"Absolute is coercion." -Allen Ginsburg

"At any time, however, an element of pure chance survives and will remain until the world becomes an absolutely perfect, rational, and symmetrical system, in which mind is at last crystallized in the infinitely distant future."

-Peirce, The Architecture of Theories

The search for a philosophical architectonic is the epitome of humanity's perpetual attempt to project its intellect into the cosmic sphere of pure reason. Though its heyday came in the scientific revolutions of the eighteenth and nineteenth centuries, the idea of an absolute form or structure of knowledge for human experience reaches back as far as Plato's Republic.
Plato Fig.1

In the darkess of his cave, the pure forms of objects exist completely outside the human mind, which is only able to perceive a small portion of their true nature: they are shadows on the cave wall produced by an unseen fire. Persisting outside all human experience, the forms are an image of the ultimate wholeness and unity of the universe. They are the philosopher's dream, the ultimate good.

Kant's groundbreaking Critique of Pure Reason set out to construct a complete architectonic of human knowledge. Such a science- Kant's "pure reason" - seeks to discover the extent of a priori knowledge abstracted from purely empirical experience.

The search for a philosophical architectonic is the epitome of humanity's perpetual attempt to project its intellect into the cosmic sphere of pure reason.

It is essential to discover how the mind gains knowledge based simultaneously on experience and a priori synthesis, "that we may be able to determine the valid employment of all concepts in regard to the objects of knowledge of all these claims." According to Kant, basing experiential reasoning (reasoning from direct experience) on a priori concepts- apriori synthetic knowledge- is the only genuine addition to human knowledge. You might see the shadows of Plato's figures on the wall, but this knowledge is meaningless without a knowledge of the figures themselves.

Like the figures trapped in Plato's cave trying to reach an awareness of the forms, Kant's view of experience as grounded on premises not derived from experience presents a seemingly insoluble difficulty for the metaphysician. How is it possible to separate a priori knowlege from its base in experience?

The Answer?

Read how philosophers from Descartes to the American pragmatist Charles Peirce have attempted a solution to Kant's challenge.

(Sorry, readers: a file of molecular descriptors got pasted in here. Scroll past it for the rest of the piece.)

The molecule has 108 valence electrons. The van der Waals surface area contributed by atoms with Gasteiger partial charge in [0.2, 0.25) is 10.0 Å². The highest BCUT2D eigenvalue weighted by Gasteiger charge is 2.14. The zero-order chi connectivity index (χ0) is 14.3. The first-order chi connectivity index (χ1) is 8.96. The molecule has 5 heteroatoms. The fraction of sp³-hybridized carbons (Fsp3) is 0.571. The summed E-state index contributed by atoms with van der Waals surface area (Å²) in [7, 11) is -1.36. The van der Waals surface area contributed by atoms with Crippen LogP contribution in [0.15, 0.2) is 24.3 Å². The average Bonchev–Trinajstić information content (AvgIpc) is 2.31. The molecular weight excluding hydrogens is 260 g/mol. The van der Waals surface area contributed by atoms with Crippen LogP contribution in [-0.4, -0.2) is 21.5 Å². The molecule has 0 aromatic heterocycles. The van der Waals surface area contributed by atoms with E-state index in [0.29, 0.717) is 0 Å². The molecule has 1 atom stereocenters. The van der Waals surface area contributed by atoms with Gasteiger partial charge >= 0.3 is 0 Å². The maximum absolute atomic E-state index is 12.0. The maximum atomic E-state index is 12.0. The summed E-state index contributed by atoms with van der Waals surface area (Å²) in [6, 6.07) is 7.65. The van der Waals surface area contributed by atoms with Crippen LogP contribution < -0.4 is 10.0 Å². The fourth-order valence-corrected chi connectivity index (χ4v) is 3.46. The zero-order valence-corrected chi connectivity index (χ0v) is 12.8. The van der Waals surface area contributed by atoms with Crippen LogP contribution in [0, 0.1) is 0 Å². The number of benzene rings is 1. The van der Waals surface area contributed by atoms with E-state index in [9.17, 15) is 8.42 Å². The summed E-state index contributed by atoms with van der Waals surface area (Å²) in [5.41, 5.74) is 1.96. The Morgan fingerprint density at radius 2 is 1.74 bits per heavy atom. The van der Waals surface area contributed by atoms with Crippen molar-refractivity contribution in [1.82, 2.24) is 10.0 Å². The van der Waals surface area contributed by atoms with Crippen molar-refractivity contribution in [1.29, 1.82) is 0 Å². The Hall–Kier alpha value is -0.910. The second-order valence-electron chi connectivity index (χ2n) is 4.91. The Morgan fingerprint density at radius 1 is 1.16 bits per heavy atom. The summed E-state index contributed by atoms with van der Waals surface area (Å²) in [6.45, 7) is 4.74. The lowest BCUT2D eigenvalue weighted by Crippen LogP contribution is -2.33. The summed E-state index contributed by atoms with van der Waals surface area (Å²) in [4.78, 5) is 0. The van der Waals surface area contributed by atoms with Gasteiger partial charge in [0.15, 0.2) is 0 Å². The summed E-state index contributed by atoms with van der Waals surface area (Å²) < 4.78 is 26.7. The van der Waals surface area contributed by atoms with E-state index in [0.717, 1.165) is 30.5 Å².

Descartes's Meditations: searching for the ground of all knowledge. But without a belief in God, all the skeptic can be sure of is that she exists... When we can base consciousness on purely physical principles, Descartes' vision of the soul as an entity transcending the body seems antiquated. Descartes thinks he can prove the existence of material objects from first principles, but his entire reasoning rests on a preassumption of the validity of deductive argument, which he never addresses explicitly: a problem known as the Cartesian Circle.
Cassirer's vision of symbolic form. Peirce's house of knowledge: working from within.
The skeptic speaks. Reflections on the absolute.(*)

Is it possible to apply reductionism to the basic structures of human knowledge? If we can understand neurons on the most basic chemical level, can we program a computer to interpret abstract art?

Some final thoughts from Kant:

"A certain mystery lies here concealed; and only upon its solution can the advance into the limitless field of the knowledge yielded by pure understanding be mde sure and trustworthy. What we must do is to discover, in all its proper universality, the ground of the possibility of a priori synthetic judgements, to obtain insight into the conditions which make each kind of such judgments possible, and to mark out all this knowledge, which forms a genus by itself, not in any cursory outline, but in a system, with completeness and in a manner sufficient for any use, according to its original sources, divisions, extent, and limits. "


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This page constructed by Sheri Simmons '99.

May 25, 1996